A group of prominent Sudbury families, corporations with ties to the North, and philanthropists have raised $600,000 for NOSM University students for the 2022 academic year.
“We are extremely grateful to these community-minded leaders who have stepped up to help NOSM University students — your future doctors and allied health professionals — at a critical time,” Dr. Sarita Verma, president, vice-chancellor, dean and CEO of NOSM University, said in a letter.
In more good news, the school announced that following the Laurentian University creditors vote on Sept. 14, Laurentian will free up $14.6 million in endowments for future allocation of student bursaries at NOSM University. The money had been tied up while Laurentian restructured its finances due to heavy debts.
“This is good news for NOSM University and for our future students,” Dr. Verma said. “NOSM University bursaries have been frozen to students in northeastern Ontario since (Companies’ Creditors Arrangement Act) proceedings began in 2021.
“Without the quick commitment and support of these compassionate leaders, our students would not have had access to bursaries this year. My sincere thanks to all of them, with the guidance of Dr. Rayudu Koka and Mr. Gerry Lougheed Jr. Our students will benefit from your generosity.”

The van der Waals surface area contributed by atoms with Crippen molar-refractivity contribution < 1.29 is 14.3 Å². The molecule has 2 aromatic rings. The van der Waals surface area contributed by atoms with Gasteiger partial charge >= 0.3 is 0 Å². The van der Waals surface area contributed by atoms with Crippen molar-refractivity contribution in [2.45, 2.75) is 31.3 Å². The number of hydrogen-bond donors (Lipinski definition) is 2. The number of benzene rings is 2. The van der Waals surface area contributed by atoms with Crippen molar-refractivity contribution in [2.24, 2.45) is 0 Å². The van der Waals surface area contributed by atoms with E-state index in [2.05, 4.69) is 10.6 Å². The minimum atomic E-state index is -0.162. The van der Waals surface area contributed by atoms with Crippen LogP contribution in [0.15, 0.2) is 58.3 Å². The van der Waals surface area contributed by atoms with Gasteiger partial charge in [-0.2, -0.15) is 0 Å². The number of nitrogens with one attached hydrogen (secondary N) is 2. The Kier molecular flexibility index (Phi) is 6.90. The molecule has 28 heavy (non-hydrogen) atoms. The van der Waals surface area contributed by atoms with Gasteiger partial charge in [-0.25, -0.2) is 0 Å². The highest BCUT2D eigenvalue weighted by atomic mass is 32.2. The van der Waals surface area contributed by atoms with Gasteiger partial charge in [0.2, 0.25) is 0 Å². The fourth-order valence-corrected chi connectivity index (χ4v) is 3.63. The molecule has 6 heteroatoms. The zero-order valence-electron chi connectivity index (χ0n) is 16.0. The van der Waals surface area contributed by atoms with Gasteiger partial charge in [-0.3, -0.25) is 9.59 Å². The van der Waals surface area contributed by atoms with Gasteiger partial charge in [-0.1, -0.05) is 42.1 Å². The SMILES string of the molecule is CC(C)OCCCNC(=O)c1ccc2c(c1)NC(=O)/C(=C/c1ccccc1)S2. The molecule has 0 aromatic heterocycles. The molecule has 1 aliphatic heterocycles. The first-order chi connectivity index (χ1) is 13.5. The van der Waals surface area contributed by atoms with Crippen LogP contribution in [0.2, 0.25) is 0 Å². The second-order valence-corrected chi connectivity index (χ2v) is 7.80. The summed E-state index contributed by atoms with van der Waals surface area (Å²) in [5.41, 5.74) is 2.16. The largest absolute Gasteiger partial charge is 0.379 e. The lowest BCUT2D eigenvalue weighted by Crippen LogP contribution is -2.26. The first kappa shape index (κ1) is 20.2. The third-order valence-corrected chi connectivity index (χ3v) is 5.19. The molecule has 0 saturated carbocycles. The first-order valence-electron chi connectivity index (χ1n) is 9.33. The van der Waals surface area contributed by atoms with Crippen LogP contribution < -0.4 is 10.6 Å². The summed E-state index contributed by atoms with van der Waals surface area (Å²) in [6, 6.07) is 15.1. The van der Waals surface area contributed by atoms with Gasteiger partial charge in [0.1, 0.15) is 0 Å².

The group consists of the FDC Foundation, Lougheed Family Foundation, the Métis Nation of Ontario, Gerry Perdue, Power Corporation of Canada and Technica Mining.
NOSM University is based in Sudbury and Thunder Bay. Its MD students graduate with nearly double the debt load of other medical school graduates across the country. As part of the university’s social accountability mandate, students are in large part recruited from the North, for the North, and often do not have access to the same financial and social means as students in the south.
Now that NOSM University has the green light from the province to add another 30 medical degrees and 41 residency spots over the next five years, building a robust Student Endowment Fund is all the more urgent, the school said.
Since 2005, NOSM University said it has been delivering on its mandate. It has produced 838 MDs, 65 of whom self-identify as Indigenous and 171 of whom self-identify as Francophone. More than half of these health-care practitioners have stayed in Northern Ontario. It is estimated that 340,000 people have received care from a NOSM graduate.
“Although there is much to show for its short history, the need for doctors in Northern Ontario is still great with a shortage of more than 350 physicians today,” NOSM added.
To support NOSM University student financial aid, visit nosm.ca.